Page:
David Mungello. Western Queers in China: Flight to the Land of Oz. Lanham, MD: Rowman and Littlefield Publishers, 2012. 212 pp. IBSN 978-1-4422-1556-6 (hardcover).

This book represents a new thematic departure in LGBT/Queer research within Chinese Studies. It focuses not on Chinese people, but on Western male homosexual/queer visitors in China, mainly from the late nineteenth century until the early/mid-twentieth century. By means of vivid but not romanticised biographical sketches, Mungello’s book may contribute towards widening the sphere of discourse about LGBT/Queer history in China.

The introduction explains Mungello’s epistemologically humble methodological approach to the book. The author candidly recognises the evidential problems inherent to the kind of project he is undertaking, given the distance in time, the necessarily secretive behaviour of some men he researched for the book, and the loyalty of Mungello’s informants to their friends or relatives.

The text concerns “flights” of queer men to China, away from homophobic crackdowns in the West. In Chapter One, “Flight to the Land of Oz,” Mungello deftly illustrates a variety of characters. These include aristocrats such as Count August von Platen; middle class men like Vincenz Hundhausen; men of letters, such as the poet Harold Witter Bynner; scholars such as Josef Schedel.

Chapter Two, “The Exotic Appeal of Chinese Boy-Actors,” speaks of men who had a fixation with the young males who played Chinese opera roles; the dan. Mungello carefully contextualises the cult of dan, paying attention to changes in the social status of dan in imperial and Republican China. He provides accounts of Solié de Morant and Harold Aceton, whose literary writings idealised the dan. The hierarchical, intergenerational aspects of the cult of dan might provoke the reader’s concern regarding unequal power dynamics in Western-Chinese homoeroticism. Mungello does not theorise in detail this question of power asymmetry, perhaps because of the historical/group-biographical focus of the book; but I believe this may be a fruitful future line of enquiry.

Chapter 3, “Establishing Friendships in Imperial China,” concerns the rumours and innuendo of sexual impropriety surrounding Catholic missionaries in China. Mungello portrays the lives of individuals, e.g. the famous Adam Schall von Bell, while the chapter is also concerned with the Church’s strategies in relation to the risks of scandal and abuse. The tone is measured and non-sensationalist.

Chapter Four, “Establishing Friendships in Post-1911 China,” is an account of the shifting political and social landscape after the 1911 Xinhai Revolution and 1949 Communist Revolution. Mungello contrasts the toleration/tolerance shown to queer Westerners in China pre-1949 with the post-1949 condemnation of both Western and Chinese homosexuality. Yet, in China, Rewi Alley gained the prestigious status of an “internationalist,” even into the relatively homophobic Maoist period. But the diffident writer Somerset Maugham is portrayed as a self-effacing figure, almost appearing to serve as a foil to the vibrant Alley. This implicit contrast between the two men is in keeping with Mungello’s emphasis on the individuality of the men he discusses.

Chapter Five, “Establishing Intellectual Connections with China,” focuses on two possibly closeted early scholars of China: Marius De Groot, a “pioneer in the development of ethnographic Sinology” (p. 76), and the Sinologist and renowned translator Arthur Waley. Even if both scholars might have been affected by a necessity to remain closeted, two other China scholars in this chapter, Howard Wechsler and Marston Edwin Anderson, had to bear the double burden of closeting and the AIDS crisis. Wechsler and Anderson were born later than De Groot and Waley, and died under tragic circumstances, in the traumatic period between the outbreak of AIDS in 1980 and the invention of highly-active antiretroviral treatment (HAART) in 1996.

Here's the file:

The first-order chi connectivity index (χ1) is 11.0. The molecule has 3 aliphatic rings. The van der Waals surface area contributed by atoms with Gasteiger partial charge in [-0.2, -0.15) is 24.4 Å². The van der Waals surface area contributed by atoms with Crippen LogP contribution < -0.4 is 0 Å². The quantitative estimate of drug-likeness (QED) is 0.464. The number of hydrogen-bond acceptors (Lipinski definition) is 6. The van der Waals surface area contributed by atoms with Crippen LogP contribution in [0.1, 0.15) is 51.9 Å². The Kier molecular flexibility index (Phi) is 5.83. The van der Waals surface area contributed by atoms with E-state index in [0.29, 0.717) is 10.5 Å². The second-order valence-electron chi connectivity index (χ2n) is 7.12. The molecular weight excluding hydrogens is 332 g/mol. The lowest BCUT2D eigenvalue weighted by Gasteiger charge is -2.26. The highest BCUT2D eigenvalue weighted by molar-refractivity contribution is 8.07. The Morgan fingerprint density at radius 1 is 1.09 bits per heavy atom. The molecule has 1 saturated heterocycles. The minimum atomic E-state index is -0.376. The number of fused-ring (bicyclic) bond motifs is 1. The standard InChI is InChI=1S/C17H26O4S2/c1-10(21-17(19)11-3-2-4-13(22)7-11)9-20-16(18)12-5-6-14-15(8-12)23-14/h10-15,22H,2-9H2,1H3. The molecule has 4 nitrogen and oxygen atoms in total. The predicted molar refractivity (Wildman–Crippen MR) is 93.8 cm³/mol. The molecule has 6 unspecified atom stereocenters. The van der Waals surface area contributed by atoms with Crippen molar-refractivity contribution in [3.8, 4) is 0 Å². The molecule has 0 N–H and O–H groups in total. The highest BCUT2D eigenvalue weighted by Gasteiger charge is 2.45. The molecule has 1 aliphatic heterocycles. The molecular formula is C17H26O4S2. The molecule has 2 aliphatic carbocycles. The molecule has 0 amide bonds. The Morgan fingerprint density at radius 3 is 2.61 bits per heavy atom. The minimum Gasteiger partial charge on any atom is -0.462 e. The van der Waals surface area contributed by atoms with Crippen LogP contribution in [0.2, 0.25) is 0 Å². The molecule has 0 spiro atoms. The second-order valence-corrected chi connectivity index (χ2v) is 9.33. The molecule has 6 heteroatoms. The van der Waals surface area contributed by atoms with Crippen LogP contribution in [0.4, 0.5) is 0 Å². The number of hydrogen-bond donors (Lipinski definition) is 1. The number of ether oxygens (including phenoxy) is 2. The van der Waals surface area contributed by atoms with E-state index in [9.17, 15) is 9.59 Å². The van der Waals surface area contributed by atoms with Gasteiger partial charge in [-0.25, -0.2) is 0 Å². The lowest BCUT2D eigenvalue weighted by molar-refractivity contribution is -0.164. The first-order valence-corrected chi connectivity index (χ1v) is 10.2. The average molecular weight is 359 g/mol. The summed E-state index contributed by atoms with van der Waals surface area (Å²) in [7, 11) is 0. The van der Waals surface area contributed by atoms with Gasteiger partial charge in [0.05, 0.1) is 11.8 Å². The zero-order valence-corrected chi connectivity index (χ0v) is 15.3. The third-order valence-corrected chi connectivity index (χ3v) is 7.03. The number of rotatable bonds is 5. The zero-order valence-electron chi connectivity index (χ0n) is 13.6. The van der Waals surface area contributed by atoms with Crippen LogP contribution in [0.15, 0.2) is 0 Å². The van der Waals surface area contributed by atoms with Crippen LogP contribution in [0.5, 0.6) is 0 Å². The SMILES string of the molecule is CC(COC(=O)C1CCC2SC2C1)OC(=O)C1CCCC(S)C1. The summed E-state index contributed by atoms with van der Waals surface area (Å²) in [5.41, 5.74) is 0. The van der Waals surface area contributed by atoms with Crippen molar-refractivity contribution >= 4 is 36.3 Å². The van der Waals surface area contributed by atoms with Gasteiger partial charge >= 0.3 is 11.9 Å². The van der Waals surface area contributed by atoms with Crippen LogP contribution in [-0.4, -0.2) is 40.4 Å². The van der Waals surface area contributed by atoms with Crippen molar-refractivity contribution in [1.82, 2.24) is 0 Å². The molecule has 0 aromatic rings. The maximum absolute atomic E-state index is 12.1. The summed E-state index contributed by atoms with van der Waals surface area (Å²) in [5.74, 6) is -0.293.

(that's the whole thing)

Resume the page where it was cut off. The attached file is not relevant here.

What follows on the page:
In Chapter Six, “The Re-Orientation of Western Aesthetics,” Mungello emphasises the link between intellectual and aesthetic fascination with China and the role of homoeroticism in the “Chinese exotic” in France. As an example of this exotic, he presents the novelist Victor Segalen and his novel “René Leys.”

The epilogue directs the reader’s attention to the tragic constraints faced by the men presented in this book; but via moderate pathos, rather than morbid romanticism. The protagonists were exiles from a society where misunderstanding and revulsion in relation to homosexuality were not deemed objectionable, yet homosexuality itself was. These 23 men were all different individuals sharing a bond that was defensive rather than offensive.

Mungello has succeeded in vividly, empathetically and convincingly characterising a wide array of queer men, while acknowledging any gaps or uncertainties in the evidence. The book is a lucid, focused and coherent study on an under-researched topic, and deserves special respect for its broadening of the focus of LGBT/Queer research within Chinese Studies.

However, while it is acceptable for this book to focus primarily on Western men themselves, other perspectives would be possible. Mungello does strive to contextualise the biographical sketches by speaking of changes in gender representation and regulation in China, e.g. in relation to the dan cult and the 1949 revolutionary transition. But future studies might wish to theorise more explicitly the often inegalitarian dynamics of interaction between Western and Chinese queer males, such as those related to the dan cult or to literary idealisations. This might facilitate comprehension of strategies of self-assertion and of representation/self-representation among Chinese queer males in various historical periods.

(Jonathan Ferguson, King’s College London)